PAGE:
Chicago Cubs: 3 free agents to avoid for sake of the rebuild

Dodgers starting pitcher Max Scherzer. (Gary A. Vasquez-USA TODAY Sports)
Dodgers starting pitcher Max Scherzer. (Gary A. Vasquez-USA TODAY Sports) /
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Jed Hoyer, Chicago Cubs
CHICAGO, IL – APRIL 18: Executive Vice President and General Manager Jed Hoyer of the Chicago Cubs talks to media as he walks in to the dugout before the game against the Milwaukee Brewers at Wrigley Field on April 18, 2017 in Chicago, Illinois. (Photo by Jon Durr/Getty Images) /

Jed Hoyer and the Chicago Cubs have a lot of work to do this offseason, so it’s definitely not too early to look ahead a few months.

Chicago still has plenty to figure out leading up until the offseason, including the progress of several young pieces, and whether they can afford to spend big this winter. Until the Ricketts’ family has that information in hand, it’s safe to assume they’re going to have a cautious approach this offseason.

Now, were this 2017, the Cubs could consider adding any number of big-name free agents to a core that at one time included Anthony Rizzo, Kris Bryant and Javier Baez. Now, only Willson Contreras and Kyle Hendriks remain, and to call them a core is a bit of a stretch.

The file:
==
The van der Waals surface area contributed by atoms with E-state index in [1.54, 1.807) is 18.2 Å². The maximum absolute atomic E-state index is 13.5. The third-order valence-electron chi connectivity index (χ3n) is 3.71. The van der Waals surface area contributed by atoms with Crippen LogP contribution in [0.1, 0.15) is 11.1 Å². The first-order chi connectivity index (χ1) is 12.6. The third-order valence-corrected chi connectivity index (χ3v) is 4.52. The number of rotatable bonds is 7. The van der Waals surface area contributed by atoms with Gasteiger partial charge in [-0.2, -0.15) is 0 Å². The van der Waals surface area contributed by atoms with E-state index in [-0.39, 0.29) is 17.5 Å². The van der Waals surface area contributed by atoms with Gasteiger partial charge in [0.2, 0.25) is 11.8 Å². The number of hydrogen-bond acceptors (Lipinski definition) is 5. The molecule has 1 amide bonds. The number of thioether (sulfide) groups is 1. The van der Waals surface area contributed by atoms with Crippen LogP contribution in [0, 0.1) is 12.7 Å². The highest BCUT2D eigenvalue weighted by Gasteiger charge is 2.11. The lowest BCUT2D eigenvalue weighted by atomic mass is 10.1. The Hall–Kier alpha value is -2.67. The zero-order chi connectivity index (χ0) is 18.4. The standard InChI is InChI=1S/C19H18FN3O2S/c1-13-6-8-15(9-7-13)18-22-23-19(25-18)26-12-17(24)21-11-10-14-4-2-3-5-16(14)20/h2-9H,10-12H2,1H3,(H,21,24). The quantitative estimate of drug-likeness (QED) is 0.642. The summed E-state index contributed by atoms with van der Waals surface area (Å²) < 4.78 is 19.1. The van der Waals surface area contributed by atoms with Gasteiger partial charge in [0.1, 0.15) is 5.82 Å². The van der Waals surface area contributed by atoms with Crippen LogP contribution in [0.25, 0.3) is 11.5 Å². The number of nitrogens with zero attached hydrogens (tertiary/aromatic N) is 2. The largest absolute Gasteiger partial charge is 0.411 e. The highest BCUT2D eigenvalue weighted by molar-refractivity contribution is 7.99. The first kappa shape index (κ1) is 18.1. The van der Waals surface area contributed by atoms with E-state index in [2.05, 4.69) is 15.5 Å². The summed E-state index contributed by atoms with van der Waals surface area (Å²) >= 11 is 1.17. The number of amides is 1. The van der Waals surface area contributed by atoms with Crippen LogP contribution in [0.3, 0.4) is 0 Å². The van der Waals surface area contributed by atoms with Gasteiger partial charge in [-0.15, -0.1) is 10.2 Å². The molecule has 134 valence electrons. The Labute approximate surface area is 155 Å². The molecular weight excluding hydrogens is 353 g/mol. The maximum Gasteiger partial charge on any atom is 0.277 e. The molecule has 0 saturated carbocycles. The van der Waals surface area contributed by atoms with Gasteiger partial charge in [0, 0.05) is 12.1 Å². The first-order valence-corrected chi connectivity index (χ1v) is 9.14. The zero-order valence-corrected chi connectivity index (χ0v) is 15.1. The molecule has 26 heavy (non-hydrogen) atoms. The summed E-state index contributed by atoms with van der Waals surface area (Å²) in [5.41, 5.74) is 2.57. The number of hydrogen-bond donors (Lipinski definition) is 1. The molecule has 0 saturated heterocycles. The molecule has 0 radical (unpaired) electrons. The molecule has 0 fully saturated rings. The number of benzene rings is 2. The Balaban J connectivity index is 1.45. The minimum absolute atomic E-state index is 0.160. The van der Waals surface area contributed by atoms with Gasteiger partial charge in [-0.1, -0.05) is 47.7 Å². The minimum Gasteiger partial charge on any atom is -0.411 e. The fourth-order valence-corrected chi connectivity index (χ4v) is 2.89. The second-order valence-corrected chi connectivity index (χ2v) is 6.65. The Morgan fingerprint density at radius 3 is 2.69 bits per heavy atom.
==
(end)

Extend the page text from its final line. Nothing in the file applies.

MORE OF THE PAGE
Chicago Cubs: Max Scherzer doesn’t fit the timeline

Max Scherzer is expected to be one of the biggest names on the free agent market as it pertains to starting pitchers. Yet, he’s 37 years old and simply not worth an expensive contract for a team still a few years away from contention.

The fact remains that we don’t know the urgency of Cubs’ ownership as it pertains to putting a contending ball-club on the field. For a team like the St. Louis Cardinals, which is loading up for a run in 2022, Scherzer makes a ton of sense. He’s also a St. Louis-area native. The Cubs are of the opposite mindset.

Scherzer had a 2.76 ERA with Washington, and has bettered that production to the tune of a 1.74 ERA in Los Angeles. Who knows? Should the Dodgers go on to win the World Series, they may use their giant money pit to help Scherzer end his career out West, anyway.